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A call stack profiler for Python. Inspired by Apple's

Project description


A Python profiler that records the call stack of the executing code, instead
of just the final function in it.


It uses a **statistical profiler**, meaning the code samples the stack
periodically (every 1 ms). This is lower overhead than event-
based profiling (as done by `profile` and `cProfile`).

This module is still very young, so I'd love any feedback/bug reports/pull


* [Installation](#installation)
* [Usage](#usage)
* [Command-line](#command-line)
* [Django](#django)
* [Python](#python)
* [Signal or setprofile mode?](#signal-or-setprofile-mode)
* [Known issues](#known-issues)
* [Further information](#further-information)
* [Call stack profiling?](#call-stack-profiling)


pip install -e git+

pyinstrument supports Python 2.7 and 3.3+.


#### Command-line ####

You can call pyinstrument directly from the command line.

python -m pyinstrument [options] [args...]

-h, --help show this help message and exit
--setprofile run in setprofile mode, instead of signal mode
--html output HTML instead of text
-o OUTFILE, --outfile=OUTFILE
save report to <outfile>
--unicode force unicode text output
--no-unicode force ascii text output
--color force ansi color text output
--no-color force no color text output

This will run `` to completion or until you interrupt it, and
then output the call tree.

#### Django ####

Add `pyinstrument.middleware.ProfilerMiddleware` to `MIDDLEWARE_CLASSES`.
If you want to profile your middleware as well as your view (you probably
do) then put it at the start of the list.

##### Per-request profiling #####

Add `?profile` to the end of the request URL to activate the profiler.
Instead of seeing the output of your view, pyinstrument renders an HTML
call tree for the view (as in the screenshot above).


If you're writing an API, it's not easy to change the URL when you want
to profile something. In this case, add
`PYINSTRUMENT_PROFILE_DIR = 'profiles'` to your
pyinstrument will profile every request and save the HTML output to the
folder `profiles` in your working directory.

#### Python ####

from pyinstrument import Profiler

profiler = Profiler() # or Profiler(use_signal=False), see below

# code you want to profile


print(profiler.output_text(unicode=True, color=True))

You can omit the `unicode` and `color` flags if your output/terminal does
not support them.

Signal or setprofile mode?

On Mac/Linux/Unix, pyinstrument can run in 'signal' mode. This uses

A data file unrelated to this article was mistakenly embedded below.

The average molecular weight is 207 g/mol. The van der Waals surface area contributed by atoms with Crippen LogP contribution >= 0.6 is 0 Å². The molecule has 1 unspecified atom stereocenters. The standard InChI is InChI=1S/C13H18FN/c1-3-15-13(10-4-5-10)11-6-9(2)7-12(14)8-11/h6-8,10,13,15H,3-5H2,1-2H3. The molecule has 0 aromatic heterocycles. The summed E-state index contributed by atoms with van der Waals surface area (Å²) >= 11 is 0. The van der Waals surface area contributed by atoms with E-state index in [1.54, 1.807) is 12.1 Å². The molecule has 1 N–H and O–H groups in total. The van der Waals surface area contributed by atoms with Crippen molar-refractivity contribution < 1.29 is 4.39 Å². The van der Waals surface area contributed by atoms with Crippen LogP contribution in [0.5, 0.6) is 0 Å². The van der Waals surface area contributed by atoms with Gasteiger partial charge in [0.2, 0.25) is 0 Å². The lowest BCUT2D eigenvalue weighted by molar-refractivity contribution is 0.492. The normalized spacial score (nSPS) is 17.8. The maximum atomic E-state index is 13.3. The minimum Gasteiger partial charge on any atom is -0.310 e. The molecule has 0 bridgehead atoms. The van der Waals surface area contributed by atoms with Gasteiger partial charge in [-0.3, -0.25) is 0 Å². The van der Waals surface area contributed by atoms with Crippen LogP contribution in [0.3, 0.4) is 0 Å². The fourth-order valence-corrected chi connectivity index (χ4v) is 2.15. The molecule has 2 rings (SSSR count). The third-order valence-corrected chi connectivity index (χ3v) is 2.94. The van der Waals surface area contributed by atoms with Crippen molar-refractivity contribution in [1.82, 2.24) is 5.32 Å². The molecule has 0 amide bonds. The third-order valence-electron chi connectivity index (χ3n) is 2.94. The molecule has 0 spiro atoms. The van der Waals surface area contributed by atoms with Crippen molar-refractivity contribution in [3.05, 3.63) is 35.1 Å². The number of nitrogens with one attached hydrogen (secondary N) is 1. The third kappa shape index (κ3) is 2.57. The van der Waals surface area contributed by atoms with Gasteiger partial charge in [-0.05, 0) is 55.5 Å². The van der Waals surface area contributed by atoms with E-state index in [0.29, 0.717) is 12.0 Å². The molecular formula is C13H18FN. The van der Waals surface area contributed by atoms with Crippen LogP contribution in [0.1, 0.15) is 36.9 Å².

OS-provided signals to interrupt the process every 1ms and record the stack.
It gives much lower overhead (and thus accurate) readings than the standard
Python [`sys.setprofile`][setprofile] style profilers. However, this can
only profile the main thread.

On Windows and on multi-threaded applications, a `setprofile` mode is
available by passing `use_signal=False` to the Profiler constructor. It works
exactly the same as the signal mode, but has higher overhead. See the below
table for an example of the amount of overhead.


This overhead is important because code that makes a lot of Python function
calls will appear to take longer than code that does not.

| Django template render × 4000 | Overhead
Base | 1.46s |
| |
pyinstrument (signal) | 1.84s | 26%
cProfile | 2.18s | 49%
pyinstrument (setprofile) | 5.33s | 365%
profile | 25.39s | 1739%

To disable signal mode:

* Use flag `--setprofile` if using the command-line interface
* Use setting `PYINSTRUMENT_USE_SIGNAL = False` in Django
* Use argument `use_signal=False` in the constructor for the Python API

Known issues

- When profiling Django, I'd recommend disabling django-debug-toolbar,
django-devserver etc., as their instrumentation distort timings.

- In signal mode, any calls to [`time.sleep`][pysleep] will return
immediately. This is because of an implementation detail of `time.sleep`,
but matches the behaviour of the C function [`sleep`][csleep].

- Some system calls can fail with `IOError` when being profiled in signal
mode. If this happens to you, your only option is to run in setprofile
mode, by passing `--setprofile` to the command-line interface or
use_signal=False to the Python API.


Further information

Call stack profiling?

The standard Python profilers [`profile`][1] and [`cProfile`][2] produce
output where time is totalled according to the time spent in each function.
This is great, but it falls down when you profile code where most time is
spent in framework code that you're not familiar with.


Here's an example of profile output when using Django.

151940 function calls (147672 primitive calls) in 1.696 seconds

Ordered by: cumulative time

ncalls tottime percall cumtime percall filename:lineno(function)
1 0.000 0.000 1.696 1.696 profile:0(<code object <module> at 0x1053d6a30, file "./", line 2>)
1 0.001 0.001 1.693 1.693<module>)
1 0.000 0.000 1.586 1.586
1 0.000 0.000 1.586 1.586
1 0.000 0.000 1.142 1.142
43 0.013 0.000 1.124 0.026<module>)
388 0.008 0.000 1.062 0.003
158 0.005 0.000 1.048 0.007
1 0.001 0.001 1.042 1.042
153 0.001 0.000 1.036 0.007
106/102 0.001 0.000 1.030 0.010
1 0.000 0.000 1.029 1.029
1 0.000 0.000 1.021 1.021
2 0.002 0.001 1.011 0.505<module>)

When you're using big frameworks like Django, it's very hard to understand how
your own code relates to these traces.

Pyinstrument records the entire stack, so tracking expensive calls is much

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